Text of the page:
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Biden recognizes nuclear role in clean-energy future

U.S. Energy Secretary Jennifer Granholm signaled in her recent visit to eastern Connecticut that nuclear power will have an important role to play in moving the nation away from fossil fuel power generation and toward a more climate-friendly future. It is the right approach.

During her May 20 visit, Granholm made it a point to not only visit State Pier in New London, which is undergoing a major overhaul to support development of wind-power fields off the Atlantic coast, but also the Millstone Power Station and its nuclear reactors in Waterford.

The Biden administration’s actions are not simply symbolic. The $1.2 trillion infrastructure package that President Joe Biden signed in November will provide $6 billion in subsidies to keep existing nuclear plants safely operating longer and allocated $2.5 billion for research and development of new nuclear technologies.

Along with expanding such renewable energy technologies as wind power, solar, and hydropower, nuclear electric generation is necessary to achieve ambitious goals aimed at greatly diminishing greenhouse gas emissions, while at the same time providing the power production needed for economic growth.

Nuclear has the added advantage of consistency. Reactors keep humming when there is no wind, or the sun is behind the clouds, or drought reduces waterflow.

It makes sense to utilize existing nuclear power facilities, such as Millstone, in moving forward. Careful, objective evaluation can determine how far, and at what cost, operation of the existing two reactors can extend into the future. And the state and region should be open to the possibility that the Millstone site could host next generation, small modular reactors.

SMRs would not the carry the same risk of meltdown. Research into development of these plants includes possible use of new fissile materials (thorium, for example) that are more plentiful and create less long-term toxic waste. Also being explored is reuse of existing nuclear waste as a fuel source. Initial investment in this new technology would be significant, but once a design is arrived at and can be reproduced, construction costs will drop.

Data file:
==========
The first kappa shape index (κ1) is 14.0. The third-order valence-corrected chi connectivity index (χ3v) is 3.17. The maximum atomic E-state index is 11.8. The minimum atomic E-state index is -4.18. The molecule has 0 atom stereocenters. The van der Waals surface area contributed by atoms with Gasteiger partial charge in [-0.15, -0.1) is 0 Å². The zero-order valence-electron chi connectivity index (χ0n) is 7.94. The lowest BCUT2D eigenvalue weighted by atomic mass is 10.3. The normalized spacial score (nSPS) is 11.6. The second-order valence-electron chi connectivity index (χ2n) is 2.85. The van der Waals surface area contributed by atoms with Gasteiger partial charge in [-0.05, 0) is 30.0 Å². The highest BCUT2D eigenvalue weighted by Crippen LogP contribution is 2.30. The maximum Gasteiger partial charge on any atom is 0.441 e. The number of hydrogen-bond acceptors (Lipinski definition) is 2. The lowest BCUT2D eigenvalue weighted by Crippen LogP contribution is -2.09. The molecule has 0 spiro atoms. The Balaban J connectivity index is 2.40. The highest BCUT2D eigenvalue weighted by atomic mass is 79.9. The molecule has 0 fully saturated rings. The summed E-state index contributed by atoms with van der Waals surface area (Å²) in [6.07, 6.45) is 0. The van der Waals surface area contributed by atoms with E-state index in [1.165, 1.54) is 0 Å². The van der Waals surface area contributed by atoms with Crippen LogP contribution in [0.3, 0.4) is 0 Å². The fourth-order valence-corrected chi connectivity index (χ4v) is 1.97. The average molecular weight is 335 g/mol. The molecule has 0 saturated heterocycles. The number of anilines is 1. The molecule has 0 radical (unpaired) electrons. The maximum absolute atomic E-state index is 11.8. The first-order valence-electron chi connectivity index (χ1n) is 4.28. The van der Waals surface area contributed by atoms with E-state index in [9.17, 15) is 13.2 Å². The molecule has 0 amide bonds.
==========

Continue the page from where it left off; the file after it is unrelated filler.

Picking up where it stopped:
A necessary prelude to moving to next-generation nuclear power is safely dealing with existing nuclear waste, which remains dangerously radioactive for thousands of years.

The lack of a solution is based in politics, not technology. Yucca Mountain in Nevada, after $9 billion of investment, was near ready to accept the nation’s nuclear waste for safe storage. But the late Sen. Harry Reid of Nevada, using his powerful perch as Senate leader, persuaded President Obama to abandon the plan. Attention has since turned to finding willing hosts to take the waste, in return for federal funds, or exploring the reuse of the material.

With no alternatives available, Millstone operator Dominion Energy has begun moving nuclear waste into special containment casks for long-term storage on site. This is not an acceptable solution, and no future nuclear development should be allowed on the site until that waste is removed.

Critics of utilizing nuclear power point to the greenhouse emissions used in the development and construction of the plants, primarily for the steel and concrete. But the same criticism holds true to varying degrees for development of wind, solar and hydropower. The goal must be to create enough clean power generation to build future climate-friendly infrastructure without expending fossil fuel, or at least far less of it.

After the Fukushima nuclear accident in March 2011, Germany speeded up its plan to eliminate its nuclear-power generation. This has proved a case study in how knee-jerk reactions can make for bad public policy. Because of this decision, Germany has produced far larger greenhouse gas emissions. And it made that nation more dependent on fossil fuels imported from Russia. With Russia’s invasion of Ukraine, the resulting foreign-policy dilemma has become painfully evident.

It took a magnitude earthquake and tidal wave unprecedented in Japan’s history to create the Fukushima nuclear plant disaster, but even then, safety systems greatly mitigated the fallout. The greatest nuclear disaster, the Chernobyl fire in the Soviet Union in 1986, was the result of reckless design — no containment structure — and incredibly bad operating decisions.

The United States cannot let such ghosts from the past deter it from using all the tools necessary, including nuclear power generation, to combat climate change and secure a safer future for the planet.

The Day editorial board meets regularly with political, business and community leaders and convenes weekly to formulate editorial viewpoints. It is composed of President and Publisher Tim Dwyer, Managing Editor Izaskun E. Larrañeta, staff writer Erica Moser and retired deputy managing editor Lisa McGinley. However, only the publisher and editorial page editor are responsible for developing the editorial opinions. The board operates independently from the Day newsroom.

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